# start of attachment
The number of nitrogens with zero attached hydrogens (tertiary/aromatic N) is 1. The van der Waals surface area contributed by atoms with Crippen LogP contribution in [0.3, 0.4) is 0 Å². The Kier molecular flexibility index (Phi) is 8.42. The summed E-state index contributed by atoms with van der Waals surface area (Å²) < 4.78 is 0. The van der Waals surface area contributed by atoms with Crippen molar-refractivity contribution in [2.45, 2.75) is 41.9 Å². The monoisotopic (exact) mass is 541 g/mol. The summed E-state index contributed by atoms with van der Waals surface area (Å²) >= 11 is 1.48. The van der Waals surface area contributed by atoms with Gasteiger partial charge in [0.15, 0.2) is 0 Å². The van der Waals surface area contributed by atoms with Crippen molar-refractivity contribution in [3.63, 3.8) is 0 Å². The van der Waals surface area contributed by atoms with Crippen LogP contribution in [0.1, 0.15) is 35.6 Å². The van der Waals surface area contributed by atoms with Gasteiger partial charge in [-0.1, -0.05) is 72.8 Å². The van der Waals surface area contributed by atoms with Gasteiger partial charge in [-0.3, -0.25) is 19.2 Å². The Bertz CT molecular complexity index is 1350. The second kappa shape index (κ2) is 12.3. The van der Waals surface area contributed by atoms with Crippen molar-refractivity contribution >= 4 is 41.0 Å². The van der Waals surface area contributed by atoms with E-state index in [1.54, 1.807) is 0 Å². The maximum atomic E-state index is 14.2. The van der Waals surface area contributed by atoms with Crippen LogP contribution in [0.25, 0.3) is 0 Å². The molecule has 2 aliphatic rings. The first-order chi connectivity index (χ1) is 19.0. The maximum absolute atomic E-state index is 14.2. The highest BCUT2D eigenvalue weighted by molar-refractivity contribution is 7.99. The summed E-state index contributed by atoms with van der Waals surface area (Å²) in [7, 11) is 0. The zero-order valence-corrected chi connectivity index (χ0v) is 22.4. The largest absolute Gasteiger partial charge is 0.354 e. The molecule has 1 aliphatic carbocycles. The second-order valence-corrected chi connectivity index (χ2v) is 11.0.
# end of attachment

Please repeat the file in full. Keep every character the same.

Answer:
The number of nitrogens with zero attached hydrogens (tertiary/aromatic N) is 1. The van der Waals surface area contributed by atoms with Crippen LogP contribution in [0.3, 0.4) is 0 Å². The Kier molecular flexibility index (Phi) is 8.42. The summed E-state index contributed by atoms with van der Waals surface area (Å²) < 4.78 is 0. The van der Waals surface area contributed by atoms with Crippen molar-refractivity contribution in [2.45, 2.75) is 41.9 Å². The monoisotopic (exact) mass is 541 g/mol. The summed E-state index contributed by atoms with van der Waals surface area (Å²) >= 11 is 1.48. The van der Waals surface area contributed by atoms with Gasteiger partial charge in [0.15, 0.2) is 0 Å². The van der Waals surface area contributed by atoms with Crippen molar-refractivity contribution in [3.63, 3.8) is 0 Å². The van der Waals surface area contributed by atoms with Crippen LogP contribution in [0.1, 0.15) is 35.6 Å². The van der Waals surface area contributed by atoms with Gasteiger partial charge in [-0.1, -0.05) is 72.8 Å². The van der Waals surface area contributed by atoms with Gasteiger partial charge in [-0.3, -0.25) is 19.2 Å². The Bertz CT molecular complexity index is 1350. The second kappa shape index (κ2) is 12.3. The van der Waals surface area contributed by atoms with Crippen molar-refractivity contribution >= 4 is 41.0 Å². The van der Waals surface area contributed by atoms with E-state index in [1.54, 1.807) is 0 Å². The maximum atomic E-state index is 14.2. The van der Waals surface area contributed by atoms with Crippen LogP contribution in [0.25, 0.3) is 0 Å². The molecule has 2 aliphatic rings. The first-order chi connectivity index (χ1) is 19.0. The maximum absolute atomic E-state index is 14.2. The highest BCUT2D eigenvalue weighted by molar-refractivity contribution is 7.99. The summed E-state index contributed by atoms with van der Waals surface area (Å²) in [7, 11) is 0. The zero-order valence-corrected chi connectivity index (χ0v) is 22.4. The largest absolute Gasteiger partial charge is 0.354 e. The molecule has 1 aliphatic carbocycles. The second-order valence-corrected chi connectivity index (χ2v) is 11.0.